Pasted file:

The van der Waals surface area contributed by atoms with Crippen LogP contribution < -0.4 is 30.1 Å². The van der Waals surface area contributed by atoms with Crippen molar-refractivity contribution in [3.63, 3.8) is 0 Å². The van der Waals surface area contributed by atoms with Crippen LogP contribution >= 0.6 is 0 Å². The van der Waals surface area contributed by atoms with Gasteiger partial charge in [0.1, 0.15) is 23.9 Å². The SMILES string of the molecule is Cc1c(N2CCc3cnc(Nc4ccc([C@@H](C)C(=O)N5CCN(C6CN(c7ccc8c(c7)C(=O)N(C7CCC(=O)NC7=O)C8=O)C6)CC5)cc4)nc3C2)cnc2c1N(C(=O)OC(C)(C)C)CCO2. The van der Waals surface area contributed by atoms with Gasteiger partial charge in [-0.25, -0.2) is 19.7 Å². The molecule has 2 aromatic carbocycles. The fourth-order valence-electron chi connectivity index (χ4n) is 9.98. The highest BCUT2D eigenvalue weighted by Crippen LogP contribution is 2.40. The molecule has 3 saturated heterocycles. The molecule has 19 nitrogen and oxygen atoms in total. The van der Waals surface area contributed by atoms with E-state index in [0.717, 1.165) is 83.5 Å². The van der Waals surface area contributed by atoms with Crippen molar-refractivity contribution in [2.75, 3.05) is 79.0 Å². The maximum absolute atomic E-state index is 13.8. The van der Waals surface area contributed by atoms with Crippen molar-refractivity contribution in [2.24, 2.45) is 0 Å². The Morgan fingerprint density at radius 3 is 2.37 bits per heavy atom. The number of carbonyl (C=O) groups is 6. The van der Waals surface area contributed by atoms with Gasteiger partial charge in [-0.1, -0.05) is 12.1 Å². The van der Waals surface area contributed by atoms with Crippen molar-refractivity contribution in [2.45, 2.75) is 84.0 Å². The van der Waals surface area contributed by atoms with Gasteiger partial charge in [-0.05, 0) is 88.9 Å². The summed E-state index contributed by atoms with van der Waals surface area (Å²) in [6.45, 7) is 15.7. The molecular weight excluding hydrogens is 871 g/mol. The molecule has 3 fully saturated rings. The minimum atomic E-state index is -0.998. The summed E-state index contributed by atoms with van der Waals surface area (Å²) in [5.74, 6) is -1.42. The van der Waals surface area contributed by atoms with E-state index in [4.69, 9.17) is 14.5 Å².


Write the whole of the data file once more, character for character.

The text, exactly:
The van der Waals surface area contributed by atoms with Crippen LogP contribution < -0.4 is 30.1 Å². The van der Waals surface area contributed by atoms with Crippen molar-refractivity contribution in [3.63, 3.8) is 0 Å². The van der Waals surface area contributed by atoms with Crippen LogP contribution >= 0.6 is 0 Å². The van der Waals surface area contributed by atoms with Gasteiger partial charge in [0.1, 0.15) is 23.9 Å². The SMILES string of the molecule is Cc1c(N2CCc3cnc(Nc4ccc([C@@H](C)C(=O)N5CCN(C6CN(c7ccc8c(c7)C(=O)N(C7CCC(=O)NC7=O)C8=O)C6)CC5)cc4)nc3C2)cnc2c1N(C(=O)OC(C)(C)C)CCO2. The van der Waals surface area contributed by atoms with Gasteiger partial charge in [-0.25, -0.2) is 19.7 Å². The molecule has 2 aromatic carbocycles. The fourth-order valence-electron chi connectivity index (χ4n) is 9.98. The highest BCUT2D eigenvalue weighted by Crippen LogP contribution is 2.40. The molecule has 3 saturated heterocycles. The molecule has 19 nitrogen and oxygen atoms in total. The van der Waals surface area contributed by atoms with E-state index in [0.717, 1.165) is 83.5 Å². The van der Waals surface area contributed by atoms with Crippen molar-refractivity contribution in [2.75, 3.05) is 79.0 Å². The maximum absolute atomic E-state index is 13.8. The van der Waals surface area contributed by atoms with Crippen molar-refractivity contribution in [2.24, 2.45) is 0 Å². The Morgan fingerprint density at radius 3 is 2.37 bits per heavy atom. The number of carbonyl (C=O) groups is 6. The van der Waals surface area contributed by atoms with Gasteiger partial charge in [-0.1, -0.05) is 12.1 Å². The van der Waals surface area contributed by atoms with Crippen molar-refractivity contribution in [2.45, 2.75) is 84.0 Å². The van der Waals surface area contributed by atoms with Gasteiger partial charge in [-0.05, 0) is 88.9 Å². The summed E-state index contributed by atoms with van der Waals surface area (Å²) in [6.45, 7) is 15.7. The molecular weight excluding hydrogens is 871 g/mol. The molecule has 3 fully saturated rings. The minimum atomic E-state index is -0.998. The summed E-state index contributed by atoms with van der Waals surface area (Å²) in [5.74, 6) is -1.42. The van der Waals surface area contributed by atoms with E-state index in [4.69, 9.17) is 14.5 Å².